Common-Sense SEO

By , July 27, 2009

Search-Engine Optimization is probably the single most profitable “marketing strategy” for most e-commerce retailers. The reason is simple: if your SEO strategy works well, you’ll draw traffic and generate sales, without paying anyone for that privilege. But every day, I find retail e-commerce sites that ignore (or fail at) this critically important strategy. That’s very sad, because in my opinion, effective SEO requires very little more than common sense. (Most other marketing strategies are also more effective if the site is optimized for search engines.)

First, walk in the consumer’s shoes.  If you sell widgets, then imagine that you are a prospective customer, seeking to buy widgets.

— What would they search for? Maybe they’ll search for widgets (“blue widgets,” “discount widgets,” “widgets overnight delivery”). But maybe they’ll search for something else: they’ll describe the problem they need to solve, or the task they’re trying to complete.  Start building your keyword list, but always considering the “needs” and “interests” of the consumers you want to reach.

— What does the consumer want to see in search results, and on your landing page? Relevant, useful information. Usually, they want their question answered or their need met.

Second, put yourself in the shoes of the search engine’s staff.  They want to provide relevant, useful search results to consumers. To achieve this goal, they’re going to “tweak” the algorithms used to select and sequence the results that will be displayed to the consumer.

If your landing page isn’t relevant and useful, then neither the consumer nor the search engine will want to include it in search results.  You might find some “technical tricks” to push up your ranking in search results for a while, but if it’s not relevant and useful, it will probably be pushed down.

Third, you must make sure that your preferred “landing” page for each search phrase is relevant and useful.  At the same time, you must avoid creating “duplicate content.”

Your primary focus should be on meeting the needs of consumers who search for that keyword. I really need to emphasize this: you should not focus primarily on “technical” strategies (such as “keyword density,” or “meta tags,” or “inbound linking” and “page rank” — you can’t ignore these, but “useful and relevant” is always the primary goal).

This isn’t rocket science: if you want a consumer to come to your web site, you should seek to meet their “wants and needs,” hopefully including their desire to buy something that you sell.  But if they’re not quite ready to buy, you should try to meet their “intermediate” needs and desires.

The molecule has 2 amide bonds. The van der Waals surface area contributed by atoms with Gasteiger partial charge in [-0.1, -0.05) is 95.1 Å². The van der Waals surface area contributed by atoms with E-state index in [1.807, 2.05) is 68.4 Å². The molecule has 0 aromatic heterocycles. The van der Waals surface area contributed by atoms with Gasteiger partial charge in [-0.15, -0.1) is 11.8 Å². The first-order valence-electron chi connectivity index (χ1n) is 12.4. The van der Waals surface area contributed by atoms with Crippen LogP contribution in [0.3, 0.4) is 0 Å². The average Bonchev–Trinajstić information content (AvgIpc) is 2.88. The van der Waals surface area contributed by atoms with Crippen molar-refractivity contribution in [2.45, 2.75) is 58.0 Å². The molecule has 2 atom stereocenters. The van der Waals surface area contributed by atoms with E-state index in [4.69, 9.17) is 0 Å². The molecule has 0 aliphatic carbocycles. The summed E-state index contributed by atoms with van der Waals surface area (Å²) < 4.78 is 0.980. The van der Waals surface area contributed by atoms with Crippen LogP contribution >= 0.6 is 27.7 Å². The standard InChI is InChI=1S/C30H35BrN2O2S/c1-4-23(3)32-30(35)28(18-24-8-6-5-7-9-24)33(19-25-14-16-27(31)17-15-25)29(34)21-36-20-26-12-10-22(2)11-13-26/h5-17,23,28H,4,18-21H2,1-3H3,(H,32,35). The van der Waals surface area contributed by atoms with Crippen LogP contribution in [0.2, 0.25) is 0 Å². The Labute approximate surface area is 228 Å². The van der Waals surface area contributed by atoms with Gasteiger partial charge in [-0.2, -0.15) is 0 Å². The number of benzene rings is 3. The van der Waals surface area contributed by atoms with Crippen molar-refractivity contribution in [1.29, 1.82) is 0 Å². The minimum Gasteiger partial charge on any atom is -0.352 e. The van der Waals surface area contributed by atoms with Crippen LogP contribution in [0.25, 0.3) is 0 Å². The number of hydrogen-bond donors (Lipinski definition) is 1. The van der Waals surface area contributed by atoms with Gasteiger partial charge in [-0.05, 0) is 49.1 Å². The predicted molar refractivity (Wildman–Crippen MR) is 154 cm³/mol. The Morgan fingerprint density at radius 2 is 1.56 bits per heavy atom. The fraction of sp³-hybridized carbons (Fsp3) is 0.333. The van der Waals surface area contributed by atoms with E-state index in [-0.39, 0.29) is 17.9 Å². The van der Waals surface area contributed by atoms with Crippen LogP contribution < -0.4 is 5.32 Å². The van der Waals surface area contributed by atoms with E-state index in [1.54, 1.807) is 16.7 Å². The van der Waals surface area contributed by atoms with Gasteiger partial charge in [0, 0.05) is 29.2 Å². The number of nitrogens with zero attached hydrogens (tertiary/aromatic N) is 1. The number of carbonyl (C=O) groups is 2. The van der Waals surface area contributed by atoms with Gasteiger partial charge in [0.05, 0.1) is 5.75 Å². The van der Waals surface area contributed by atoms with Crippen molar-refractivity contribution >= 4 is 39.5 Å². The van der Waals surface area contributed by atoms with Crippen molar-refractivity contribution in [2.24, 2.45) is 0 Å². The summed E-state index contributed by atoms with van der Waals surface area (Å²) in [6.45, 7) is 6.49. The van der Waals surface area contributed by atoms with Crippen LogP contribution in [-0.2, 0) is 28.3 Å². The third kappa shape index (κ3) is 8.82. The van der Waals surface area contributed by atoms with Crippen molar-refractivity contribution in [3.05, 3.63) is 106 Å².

Fourth, start focusing on the “core tasks of SEO.”

— Build a list of search phrases (keywords). “Grow” the list by identifying variations that consumers might include in search phrases (from “widget,” consider “buy widgets,” “widget specifications,” “blue widget,” “widget replacement,” “cheap widgets”).  Building and growing the search-phrase list is an “iterative” process, aided by a wide range of tools (including your own log files and various “keyword discovery tools”).

— Assign priorities to each search phrase. Some search phrase variations may have a “negative” priority (“widget repair,” if you don’t repair widgets; “cheap widgets,” if you sell only the best-quality at appropriate prices; “widgets overnight delivery,” if you can’t meet this need).

— Consider how to “mix and match” search phrases on landing pages. You’ll almost never create a unique landing page for every search phrase, because you won’t want to trigger “duplicate content penalties.”

— Identify the information that would be “relevant and useful” for each search phrase (or grouping).

— Your “useful and relevant” content should be well-written, grammatically correct, and “readable” by the target audience for that search phrase.  This may mean that some landing pages will use more technical jargon, while others will be simpler, but you should strive to maintain a consistent “voice” throughout your site. (Yes, some sites can benefit from having two or more “voices.”)

— Choose images that will be useful and relevant, and use “alt” tags and captions that may allow the images to be well-ranked in “Google Images” and other image search engines. (This means you should also consider how an image might appear when “out of context.”)

— Use robots.txt and “canonical tags” to avoid duplicate content penalties.  With some marketing strategies (especially PPC search), it sometimes makes sense to create a unique landing page for every single search phrase (even singular/plural variations) — but those pages could trigger “duplicate content penalties” if they’re indexed “normally” by search engines.  There are two “special strategies” to avoid this: First, you can set up your “robot exclusion file” (robots.txt) to allow certain pages to be indexed for PPC search purposes but not for “regular” search-engine purposes. Second, you can use the “canonical tag” to identify a single “primary” page, so that other similar pages won’t be indexed.

— Create and maintain a useful and effective site map. (You may also choose to create a special site map in the format specified by Google Webmaster Tools — but I also encourage you to create a “human-readable” site map.) Ideally, any site maps should be auto-generated (dynamic) so that they change as the structure of your site evolves.

— Don’t forget the “fine-tuning,” such as insuring that your URL file names, page titles and “meta descriptions” match your content, and optimizing HTML/CSS so that the relevant and useful content appears first in the HTML file, with menus and other content pushed to the end of the file, even if they visually appear “above” the more important-content.

SEO can be a lot of work, but the most important parts of SEO are just common sense.

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